Monday, June 23, 2008

ALA Anaheim

Hiya. Hope i'll see you there.

Friday Jun 27
13:30 - oclc symposium at marriott ballroom 1-5

Saturday Jun 28
09:00 - elections task force at HIL laguna A
11:00 - coffee with k
15:30 - membership meeting at ballroom b/c
17:30 - LJ reception for s at tortilla jo's, 1510 Disneyland Drive

Sunday Jun 29
07:00 - brekkie with f
08:00 - council video at cc ballroom b/c
09:00 - council at ballroom b/c
13:00 - planning & budget assembly at CC 201 c
17:30 - president's reception at CC arena plaza
17:30 - blog salon at hilton palisades
19:30 - nmrt social at hyatt grand A

Monday Jun 30
10:15 - council at ballroom b/c
11:30 - membership meeting at ballroom b/c
13:30 - exec board at hilton laguna a
20:00 - council forum at hilton malibu

Tuesday Jul 1
09:15 - council at ballroom b/c
16:30 - council forum at hilton malibu

Wednesday Jul 2
08:00 - council at ballroom b/c

Labels: ,

Friday, May 30, 2008

Read, ride, and go.

Yesterday, I woke up at 4:30am and caught a BART train all the way to the end of the line. My library unveiled something that is kind of a big deal, a book vending machine.

It felt a little bit like a human game of Space Invaders as I tried to give everybody a bookmark. People arrived in waves as a buses dropped folks off at the station, and almost everyone willingly took a bookmark, even the ones running to catch a train. A little surprising, since I probably wouldn't have taken one if I had offered me a bookmark. Even more surprising was hearing people say, "Oh, I saw it on TV," or, "I heard about it on the radio this morning."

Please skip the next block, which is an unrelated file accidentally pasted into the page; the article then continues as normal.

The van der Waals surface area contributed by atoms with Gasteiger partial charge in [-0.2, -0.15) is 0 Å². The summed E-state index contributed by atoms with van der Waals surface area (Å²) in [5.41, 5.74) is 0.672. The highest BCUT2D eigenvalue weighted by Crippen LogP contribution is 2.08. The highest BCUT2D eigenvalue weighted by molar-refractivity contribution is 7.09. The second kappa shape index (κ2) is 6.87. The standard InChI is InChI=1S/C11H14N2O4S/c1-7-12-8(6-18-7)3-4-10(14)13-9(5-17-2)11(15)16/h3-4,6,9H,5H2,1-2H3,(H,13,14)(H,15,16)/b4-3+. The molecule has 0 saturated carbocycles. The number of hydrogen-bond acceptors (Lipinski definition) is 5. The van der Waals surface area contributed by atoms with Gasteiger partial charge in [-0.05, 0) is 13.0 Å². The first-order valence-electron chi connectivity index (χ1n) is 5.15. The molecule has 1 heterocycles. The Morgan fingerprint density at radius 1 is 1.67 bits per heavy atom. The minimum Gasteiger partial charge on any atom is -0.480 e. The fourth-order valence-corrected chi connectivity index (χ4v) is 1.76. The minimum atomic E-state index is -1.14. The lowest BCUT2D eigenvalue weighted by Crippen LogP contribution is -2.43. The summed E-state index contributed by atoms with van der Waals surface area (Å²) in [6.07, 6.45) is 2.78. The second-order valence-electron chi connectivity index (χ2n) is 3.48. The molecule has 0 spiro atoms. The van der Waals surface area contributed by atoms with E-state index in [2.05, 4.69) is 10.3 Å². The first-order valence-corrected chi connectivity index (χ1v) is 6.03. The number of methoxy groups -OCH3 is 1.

It was amazing and entirely unremarkable at the same time. Amazing because I know about all the hard work that has gone on behind the scenes. Unremarkable because, sitting there right next to an automated ticket vending machine, our little (well, actually, rather big) book machine seemed totally integrated into the way people live their lives today. Which is exactly where the library should be, right?

Friday, February 29, 2008

I can't possibly embarrass Steve more...

...than I already did by nominating him for Library Journal's Paraprofessional of the Year award. Oh, and guess what? HE WON.

The best part is, when LJ called him to offer congratulations and announce that he won, he was too busy doing his job to take the call. Poor John Berry had to call three times before he could get through to Steve.